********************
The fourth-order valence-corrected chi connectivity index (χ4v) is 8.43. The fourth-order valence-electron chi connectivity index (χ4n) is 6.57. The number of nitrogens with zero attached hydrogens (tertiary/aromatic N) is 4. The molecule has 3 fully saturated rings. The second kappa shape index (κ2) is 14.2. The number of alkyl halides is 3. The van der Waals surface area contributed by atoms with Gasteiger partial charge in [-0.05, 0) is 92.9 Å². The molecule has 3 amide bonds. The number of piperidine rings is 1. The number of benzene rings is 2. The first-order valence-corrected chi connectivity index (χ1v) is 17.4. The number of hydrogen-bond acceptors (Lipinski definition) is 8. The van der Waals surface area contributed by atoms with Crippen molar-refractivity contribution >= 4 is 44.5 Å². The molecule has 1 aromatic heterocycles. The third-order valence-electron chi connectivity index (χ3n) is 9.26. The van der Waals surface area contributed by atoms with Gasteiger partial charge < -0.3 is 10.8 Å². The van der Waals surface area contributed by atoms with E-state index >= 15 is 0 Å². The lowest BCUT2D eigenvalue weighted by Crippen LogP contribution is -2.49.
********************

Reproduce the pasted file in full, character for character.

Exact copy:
The fourth-order valence-corrected chi connectivity index (χ4v) is 8.43. The fourth-order valence-electron chi connectivity index (χ4n) is 6.57. The number of nitrogens with zero attached hydrogens (tertiary/aromatic N) is 4. The molecule has 3 fully saturated rings. The second kappa shape index (κ2) is 14.2. The number of alkyl halides is 3. The van der Waals surface area contributed by atoms with Gasteiger partial charge in [-0.05, 0) is 92.9 Å². The molecule has 3 amide bonds. The number of piperidine rings is 1. The number of benzene rings is 2. The first-order valence-corrected chi connectivity index (χ1v) is 17.4. The number of hydrogen-bond acceptors (Lipinski definition) is 8. The van der Waals surface area contributed by atoms with Crippen molar-refractivity contribution >= 4 is 44.5 Å². The molecule has 1 aromatic heterocycles. The third-order valence-electron chi connectivity index (χ3n) is 9.26. The van der Waals surface area contributed by atoms with Gasteiger partial charge < -0.3 is 10.8 Å². The van der Waals surface area contributed by atoms with E-state index >= 15 is 0 Å². The lowest BCUT2D eigenvalue weighted by Crippen LogP contribution is -2.49.